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Caveat: I am not an experimentalist and I do not pretend to properly understand experimental nuances… but I’m doing my best to try to keep up with what I think are interesting results in particle physics. This post is primarily based on notes from the talk `Updated Oscillation Results from MiniBooNE.’

MiniBooNE photomultiplier tubes, image from Interactions.org image bank.

Oh no! Alien robot drones coming to enslave us! No, just kidding. They're just MiniBooNE photomultiplier tubes. Image from Interactions.org image bank.

The MiniBooNE experiment’s initial goal when it started taking data in 2002 was to test the hypothesis of neutrino mixing with a heavy sterile neutrino that had been proposed to explain the so-called `LSND-anomaly.’ In 2006 (07?) many watched as the collaboration revealed data that disproved this hypothesis, though their data set had an unexplained excess in low energy (below 475 MeV) electrons. Since this was in a region of large background and didn’t affect the fits used in the neutrino mixing analysis, they mentioned this in passing and promised to look into it.

A couple of months ago the collaboration came back with an improved background analysis showing that the low-energy excess still appears with over 3 sigma confidence (0812.2243). One novel model came from the paper `Anomaly-mediated neutrino-photon interactions at finite baryon density,’ (0708.1281), which was apparently a theorists’ favorite.  The model, however, predicted a similar excess for anti-neutrinos, which the latest analysis does not indicate (see the `2009 tour‘ talk of the MiniBooNE spokesperson, R. van de Water).

Some background

Neutrinos are slippery little particles that only interact via the weak force. They have also been of interest for beyond-the-standard model theorists since they are they key to several approaches to new physics, including:

  • lepton flavor physics (the PMNS matrix as the analogy for the CKM matrix in the quark sector)
  • see-saw mechanism (neutrino masses coming from mixing with GUT-scale right-handed neutrinos)
  • majorana mass terms (lepton number violating)
  • leptogenesis (transferring CP violation from the lepton sector to the hadron sector).

One of the big events of 1998 was the discovery of neutrino mixing (i.e. masses). This is actually a rather subtle topic, as recent confusion over the GSI anomaly has shown; my favorite recent pedagogical paper is 0810.4602. (See also 0706.1216 for an excellent discussion of why neutrinos oscillate rather than the charged leptons.)

The mixing probability between two neutrino mass eigenstates goes like \sin^2(\Delta m^2 L/E). I’ve dropped a numerical factor in the second sine, but this is a heuristic discussion anyway. The L and E represent the `baseline’ (distance the neutrinos travel) and the neutrino energy. A similar expression occurs for three neutrino mixing, such as between the three light neutrinos that we’ve come to know and love since 1998.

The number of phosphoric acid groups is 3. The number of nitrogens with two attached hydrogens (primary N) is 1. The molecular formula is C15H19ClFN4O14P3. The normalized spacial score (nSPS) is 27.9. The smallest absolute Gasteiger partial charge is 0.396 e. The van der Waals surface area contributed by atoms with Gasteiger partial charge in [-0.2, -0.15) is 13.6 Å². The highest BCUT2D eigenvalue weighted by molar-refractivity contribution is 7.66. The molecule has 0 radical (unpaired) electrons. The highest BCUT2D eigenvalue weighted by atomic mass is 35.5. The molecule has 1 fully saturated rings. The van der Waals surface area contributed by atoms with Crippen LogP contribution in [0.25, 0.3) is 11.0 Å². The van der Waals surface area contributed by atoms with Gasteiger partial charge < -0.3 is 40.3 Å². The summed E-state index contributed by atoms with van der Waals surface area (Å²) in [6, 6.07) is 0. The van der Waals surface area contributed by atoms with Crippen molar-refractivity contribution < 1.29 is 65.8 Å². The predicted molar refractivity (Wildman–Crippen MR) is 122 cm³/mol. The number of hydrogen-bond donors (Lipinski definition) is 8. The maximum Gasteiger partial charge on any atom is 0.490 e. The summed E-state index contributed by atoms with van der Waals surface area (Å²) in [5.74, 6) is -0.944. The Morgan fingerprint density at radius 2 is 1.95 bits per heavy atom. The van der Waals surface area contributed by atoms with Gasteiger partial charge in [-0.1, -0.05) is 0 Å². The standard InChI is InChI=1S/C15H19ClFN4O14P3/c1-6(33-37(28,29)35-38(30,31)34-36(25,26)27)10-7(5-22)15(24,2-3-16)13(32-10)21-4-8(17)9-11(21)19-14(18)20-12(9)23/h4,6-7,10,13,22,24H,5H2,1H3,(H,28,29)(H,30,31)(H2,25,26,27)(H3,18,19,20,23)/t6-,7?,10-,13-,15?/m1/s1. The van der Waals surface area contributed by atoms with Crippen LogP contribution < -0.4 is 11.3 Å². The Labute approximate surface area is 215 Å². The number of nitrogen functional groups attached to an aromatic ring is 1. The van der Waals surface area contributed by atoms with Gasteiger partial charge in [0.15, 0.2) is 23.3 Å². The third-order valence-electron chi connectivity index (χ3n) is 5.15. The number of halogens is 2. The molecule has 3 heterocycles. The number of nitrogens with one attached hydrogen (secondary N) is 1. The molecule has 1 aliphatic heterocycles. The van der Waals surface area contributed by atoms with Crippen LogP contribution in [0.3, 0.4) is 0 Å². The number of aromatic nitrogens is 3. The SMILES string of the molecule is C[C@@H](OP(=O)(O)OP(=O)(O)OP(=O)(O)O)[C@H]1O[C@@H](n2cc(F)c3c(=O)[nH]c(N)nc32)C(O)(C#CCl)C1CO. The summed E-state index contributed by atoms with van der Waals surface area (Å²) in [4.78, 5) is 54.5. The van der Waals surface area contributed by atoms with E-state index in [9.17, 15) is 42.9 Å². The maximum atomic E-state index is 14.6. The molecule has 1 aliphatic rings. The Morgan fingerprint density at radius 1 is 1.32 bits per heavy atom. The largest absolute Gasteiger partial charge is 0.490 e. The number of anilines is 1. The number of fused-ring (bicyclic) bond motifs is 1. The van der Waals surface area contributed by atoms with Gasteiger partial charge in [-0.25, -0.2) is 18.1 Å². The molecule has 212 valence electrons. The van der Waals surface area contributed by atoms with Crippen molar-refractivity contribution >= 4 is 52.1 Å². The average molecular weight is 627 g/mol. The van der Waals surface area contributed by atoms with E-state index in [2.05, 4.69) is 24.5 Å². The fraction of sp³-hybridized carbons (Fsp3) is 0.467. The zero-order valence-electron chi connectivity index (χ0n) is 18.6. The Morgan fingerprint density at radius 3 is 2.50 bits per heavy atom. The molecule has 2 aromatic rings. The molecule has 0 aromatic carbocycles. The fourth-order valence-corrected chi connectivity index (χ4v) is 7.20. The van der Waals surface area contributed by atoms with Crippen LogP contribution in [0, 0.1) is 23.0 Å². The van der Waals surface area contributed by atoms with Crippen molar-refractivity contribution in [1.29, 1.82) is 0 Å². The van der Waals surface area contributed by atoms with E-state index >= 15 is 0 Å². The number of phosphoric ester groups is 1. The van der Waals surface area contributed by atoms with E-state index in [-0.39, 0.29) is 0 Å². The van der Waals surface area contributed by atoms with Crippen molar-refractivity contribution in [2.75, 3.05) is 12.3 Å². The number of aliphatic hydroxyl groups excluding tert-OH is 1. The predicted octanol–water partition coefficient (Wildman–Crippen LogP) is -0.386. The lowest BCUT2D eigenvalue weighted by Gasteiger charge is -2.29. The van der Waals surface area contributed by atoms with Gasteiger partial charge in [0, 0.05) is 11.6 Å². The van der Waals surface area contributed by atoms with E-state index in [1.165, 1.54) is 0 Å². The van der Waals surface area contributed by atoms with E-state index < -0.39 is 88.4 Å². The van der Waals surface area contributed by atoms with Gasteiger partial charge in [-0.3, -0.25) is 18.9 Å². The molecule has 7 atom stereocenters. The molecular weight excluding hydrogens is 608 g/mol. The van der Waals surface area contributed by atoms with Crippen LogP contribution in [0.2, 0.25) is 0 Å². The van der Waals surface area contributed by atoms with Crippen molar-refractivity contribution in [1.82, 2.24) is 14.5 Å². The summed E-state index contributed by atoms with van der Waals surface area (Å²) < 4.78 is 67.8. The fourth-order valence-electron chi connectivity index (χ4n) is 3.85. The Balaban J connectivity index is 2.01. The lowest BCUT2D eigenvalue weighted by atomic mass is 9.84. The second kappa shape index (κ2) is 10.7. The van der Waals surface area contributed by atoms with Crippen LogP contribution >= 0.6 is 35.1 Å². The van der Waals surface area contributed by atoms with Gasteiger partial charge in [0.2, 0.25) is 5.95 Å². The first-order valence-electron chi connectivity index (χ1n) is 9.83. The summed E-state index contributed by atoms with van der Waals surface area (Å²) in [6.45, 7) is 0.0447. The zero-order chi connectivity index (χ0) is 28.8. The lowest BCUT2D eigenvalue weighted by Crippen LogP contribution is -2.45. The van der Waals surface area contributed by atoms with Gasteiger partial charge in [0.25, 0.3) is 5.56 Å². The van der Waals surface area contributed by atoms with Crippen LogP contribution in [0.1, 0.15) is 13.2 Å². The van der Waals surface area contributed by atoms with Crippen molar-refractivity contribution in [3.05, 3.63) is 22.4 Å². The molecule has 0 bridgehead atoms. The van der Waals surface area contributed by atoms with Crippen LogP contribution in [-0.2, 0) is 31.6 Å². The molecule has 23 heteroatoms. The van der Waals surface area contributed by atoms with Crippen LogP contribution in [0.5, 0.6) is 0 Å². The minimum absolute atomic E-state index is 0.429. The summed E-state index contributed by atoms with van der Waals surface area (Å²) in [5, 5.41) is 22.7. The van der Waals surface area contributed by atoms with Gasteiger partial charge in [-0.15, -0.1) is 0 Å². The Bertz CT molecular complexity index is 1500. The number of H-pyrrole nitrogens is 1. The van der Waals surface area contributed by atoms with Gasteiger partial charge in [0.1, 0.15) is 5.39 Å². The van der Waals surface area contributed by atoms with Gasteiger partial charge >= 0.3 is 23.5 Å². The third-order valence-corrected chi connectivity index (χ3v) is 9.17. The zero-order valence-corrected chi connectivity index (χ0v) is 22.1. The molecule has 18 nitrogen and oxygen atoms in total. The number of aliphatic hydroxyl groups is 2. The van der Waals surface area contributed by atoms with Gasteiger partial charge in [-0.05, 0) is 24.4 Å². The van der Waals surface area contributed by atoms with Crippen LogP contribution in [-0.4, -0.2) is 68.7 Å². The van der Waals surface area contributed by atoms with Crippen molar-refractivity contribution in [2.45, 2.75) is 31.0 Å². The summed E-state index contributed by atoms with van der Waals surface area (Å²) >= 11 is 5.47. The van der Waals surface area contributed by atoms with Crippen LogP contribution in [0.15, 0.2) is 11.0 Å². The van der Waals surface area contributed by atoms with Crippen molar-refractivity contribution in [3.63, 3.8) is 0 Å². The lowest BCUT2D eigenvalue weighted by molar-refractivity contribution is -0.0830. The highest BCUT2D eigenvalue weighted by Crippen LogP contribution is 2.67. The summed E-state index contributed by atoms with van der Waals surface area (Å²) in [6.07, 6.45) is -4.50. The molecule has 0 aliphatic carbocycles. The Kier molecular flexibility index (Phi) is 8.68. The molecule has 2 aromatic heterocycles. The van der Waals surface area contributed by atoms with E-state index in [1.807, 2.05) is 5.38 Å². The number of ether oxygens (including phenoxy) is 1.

The early probes of neutrino oscillations came from `medium’ and `long’ baseline experiments where the neutrinos detected came from cosmic ray showers in the atmosphere and the sun respectively. The LSND experiment was the first to probe `short-baseline’ neutrinos, with an L/E of about 30 m / 50 MeV. What LSND found was incompatible with the standard story of three light neutrino mixing (hep-ex/0104049). They found a 3.8 sigma excess of electron anti-neutrinos over what one would expect, leading to the suggestion that this `LSND anomaly’ may have been due to mixing of the light neutrinos with a fourth, heavy `sterile’ neutrino.

MiniBooNE

MiniBooNE set out to test the sterile neutrino hypothesis by looking at the muon neutrino to electron neutrino mixing (LSND loked at anti-mu neutrinos to anti-e neutrinos). The experimental set-up had Fermilab shooting 8 GeV protons into a fixed target to produce pions and kaons. These are focused with a magnetic `horn’ so that they decay into relatively collimated neutrinos (mu and e) and charged particles. The horn can be run with opposite polarity to study the analogous anti-neutrino processes. The leptons then go through around 500 meters of dirt, which provides ample matter to stop the charged particles while leaving the neutrinos to hit an 800 ton mineral oil detector. (The energy and baseline are chosen to match the L/E of LSND.) These neutrinos may produce charged leptons, which produce Cerenkov radiation (the electromagnetic equivalent of sonic-booms) which is picked up by an array of photomultiplier tubes to read out information about the particle energy. Apparently the pattern of Cerenkov light is even enough to distinguish muons from electrons.

I don’t know why, but the MiniBooNE people measure their data in terms of protons-on-target (POT). It seems to me that the natural units would be something like luminosity or number of neutrino candidates… but perhaps these are less-meaningful in this sort of experiment?

The first results

Here’s what MiniBooNE had to say in 2007 (0704.1500):

MiniBooNE 2007 Results, from 0704.1500

MiniBooNE 2007 Results, from 0704.1500